The marathon carpet kicked off with some notable looks, including a bright orange moment from Lizzo.

LOS ANGELES — Lizzo wowed in a bright orange Dolce & Gabbana dress adorned with flowers and an oversized hood that was wild and outrageous. The Grammys Red Carpet Sunday did not fail to disappoint. Ripped streetwear, t-shirts and denim mixed with blinged-out couture, wild patterns and plenty of skin.

Lizzo walked softly as she steered a heavy, long train that left her with very little peripheral vision. After a while, she dropped her dress over her shoulders to reveal a kissable sequin gown in a soft orange underneath.

“Lizzo is a flower garden in her ruffled orange 3D dress with a matching corset dress underneath,” said Holly Katz, a stylist and host of the Fashion Crimes podcast. “And we love to hear him roar!”

The marathon carpet kicked off with some remarkable looks. Douja Kate, always pushing her fashion envelope, appeared in a latex, one-shoulder and skin-tight black gown with long matching Atelier Versace gloves. Baby Rexha glowed head-to-toe in hot pink with a twist and va-va-voom halter bra.

There were blonde crowns (Matt B), glittery mouths (But Jesus) and epic tattoos (Alisha Goodies). And almost every color was represented on the color wheel.

Slouchy and roomy spoke to many men, as was a pair of embroidered denim shorts for Benny Blanco.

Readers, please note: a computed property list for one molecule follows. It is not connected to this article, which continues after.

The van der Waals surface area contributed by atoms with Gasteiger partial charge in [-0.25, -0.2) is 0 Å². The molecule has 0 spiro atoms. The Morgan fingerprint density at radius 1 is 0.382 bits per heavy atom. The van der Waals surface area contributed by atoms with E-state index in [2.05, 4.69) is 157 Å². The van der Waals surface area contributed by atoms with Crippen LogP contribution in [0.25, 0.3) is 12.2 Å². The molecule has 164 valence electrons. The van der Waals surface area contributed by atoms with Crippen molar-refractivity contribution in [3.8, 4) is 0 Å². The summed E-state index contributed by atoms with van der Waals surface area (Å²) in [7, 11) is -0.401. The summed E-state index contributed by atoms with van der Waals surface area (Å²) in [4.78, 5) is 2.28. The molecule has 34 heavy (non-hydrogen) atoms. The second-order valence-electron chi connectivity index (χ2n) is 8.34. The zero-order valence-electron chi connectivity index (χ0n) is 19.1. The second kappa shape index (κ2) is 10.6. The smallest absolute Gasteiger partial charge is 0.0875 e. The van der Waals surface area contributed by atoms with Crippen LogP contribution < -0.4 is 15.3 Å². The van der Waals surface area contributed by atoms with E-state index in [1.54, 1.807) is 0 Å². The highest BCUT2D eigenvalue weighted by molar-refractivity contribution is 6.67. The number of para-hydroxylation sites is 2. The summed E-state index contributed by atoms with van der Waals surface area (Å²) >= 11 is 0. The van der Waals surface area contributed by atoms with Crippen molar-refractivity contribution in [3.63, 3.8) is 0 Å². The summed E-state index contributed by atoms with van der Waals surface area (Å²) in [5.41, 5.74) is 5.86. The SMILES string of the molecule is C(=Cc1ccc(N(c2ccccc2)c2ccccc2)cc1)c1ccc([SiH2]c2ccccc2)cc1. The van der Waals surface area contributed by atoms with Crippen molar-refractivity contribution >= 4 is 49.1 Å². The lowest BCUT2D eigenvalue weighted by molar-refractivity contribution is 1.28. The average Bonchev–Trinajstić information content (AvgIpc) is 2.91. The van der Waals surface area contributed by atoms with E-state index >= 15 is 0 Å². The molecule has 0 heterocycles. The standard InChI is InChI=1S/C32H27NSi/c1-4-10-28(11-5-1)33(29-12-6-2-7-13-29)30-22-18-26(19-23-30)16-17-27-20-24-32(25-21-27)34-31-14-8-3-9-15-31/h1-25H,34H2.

Who can’t stop talking about Douja Kate donning 30,000 red Swarovski crystals for Paris Fashion Week? Well, she definitely doesn’t disappoint at the Grammys because she totally channeled the queen of darkness,” Katz said. “Mia Farrow’s ’60s haircut was a perfect match for the look.”

Viola Davis, meanwhile, completed her EGOT by winning a Grammy at the Grammys pre-telecast ceremony in a red, silver and blue tiered sequin short-sleeved gown by Naeem Khan.

Shania Twain is not ready for the Grammys. She is not presenting. It freed her up to have fun with fashion, she says. Twain had red hair and his Harris Red wide-leg pantsuit was decorated with large black polka dots against white. She topped it off with a tall, matching wide-brimmed hat.

“Here I am with all my new fun things to wear,” she says. Reid is a young British-American designer she wanted to support. Her motto: “I just wanted to add some pop and cheer.”

Laverne Cox was “Wakanda forever” in her custom strapless leather Kim Casas war figure dress and African-inspired jewelry, Katz said. “Paying homage to African culture through fashion is always in style.”

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